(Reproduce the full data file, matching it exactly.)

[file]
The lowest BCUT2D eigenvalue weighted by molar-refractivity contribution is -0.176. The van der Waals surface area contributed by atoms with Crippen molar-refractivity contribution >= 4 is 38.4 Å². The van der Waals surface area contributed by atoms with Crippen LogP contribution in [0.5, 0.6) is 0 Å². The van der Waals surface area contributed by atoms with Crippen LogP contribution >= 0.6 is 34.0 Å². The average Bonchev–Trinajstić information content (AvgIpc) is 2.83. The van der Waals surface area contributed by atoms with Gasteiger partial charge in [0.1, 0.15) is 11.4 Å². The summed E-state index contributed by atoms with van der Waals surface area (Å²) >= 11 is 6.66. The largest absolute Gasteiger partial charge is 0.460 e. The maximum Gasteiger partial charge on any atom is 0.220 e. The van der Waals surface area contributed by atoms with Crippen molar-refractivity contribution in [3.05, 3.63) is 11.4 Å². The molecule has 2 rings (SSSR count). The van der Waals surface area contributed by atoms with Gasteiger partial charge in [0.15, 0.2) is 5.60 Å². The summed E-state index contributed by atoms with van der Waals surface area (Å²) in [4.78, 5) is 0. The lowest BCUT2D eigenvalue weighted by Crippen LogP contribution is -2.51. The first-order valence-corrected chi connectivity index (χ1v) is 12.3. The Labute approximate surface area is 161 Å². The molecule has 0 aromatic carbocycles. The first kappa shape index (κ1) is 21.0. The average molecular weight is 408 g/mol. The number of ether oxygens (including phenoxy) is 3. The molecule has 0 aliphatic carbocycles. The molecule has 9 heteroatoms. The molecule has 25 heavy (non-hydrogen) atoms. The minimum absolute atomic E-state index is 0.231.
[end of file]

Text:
The lowest BCUT2D eigenvalue weighted by molar-refractivity contribution is -0.176. The van der Waals surface area contributed by atoms with Crippen molar-refractivity contribution >= 4 is 38.4 Å². The van der Waals surface area contributed by atoms with Crippen LogP contribution in [0.5, 0.6) is 0 Å². The van der Waals surface area contributed by atoms with Crippen LogP contribution >= 0.6 is 34.0 Å². The average Bonchev–Trinajstić information content (AvgIpc) is 2.83. The van der Waals surface area contributed by atoms with Gasteiger partial charge in [0.1, 0.15) is 11.4 Å². The summed E-state index contributed by atoms with van der Waals surface area (Å²) >= 11 is 6.66. The largest absolute Gasteiger partial charge is 0.460 e. The maximum Gasteiger partial charge on any atom is 0.220 e. The van der Waals surface area contributed by atoms with Crippen molar-refractivity contribution in [3.05, 3.63) is 11.4 Å². The molecule has 2 rings (SSSR count). The van der Waals surface area contributed by atoms with Gasteiger partial charge in [0.15, 0.2) is 5.60 Å². The summed E-state index contributed by atoms with van der Waals surface area (Å²) in [4.78, 5) is 0. The lowest BCUT2D eigenvalue weighted by Crippen LogP contribution is -2.51. The first-order valence-corrected chi connectivity index (χ1v) is 12.3. The Labute approximate surface area is 161 Å². The molecule has 0 aromatic carbocycles. The first kappa shape index (κ1) is 21.0. The average molecular weight is 408 g/mol. The number of ether oxygens (including phenoxy) is 3. The molecule has 0 aliphatic carbocycles. The molecule has 9 heteroatoms. The molecule has 25 heavy (non-hydrogen) atoms. The minimum absolute atomic E-state index is 0.231.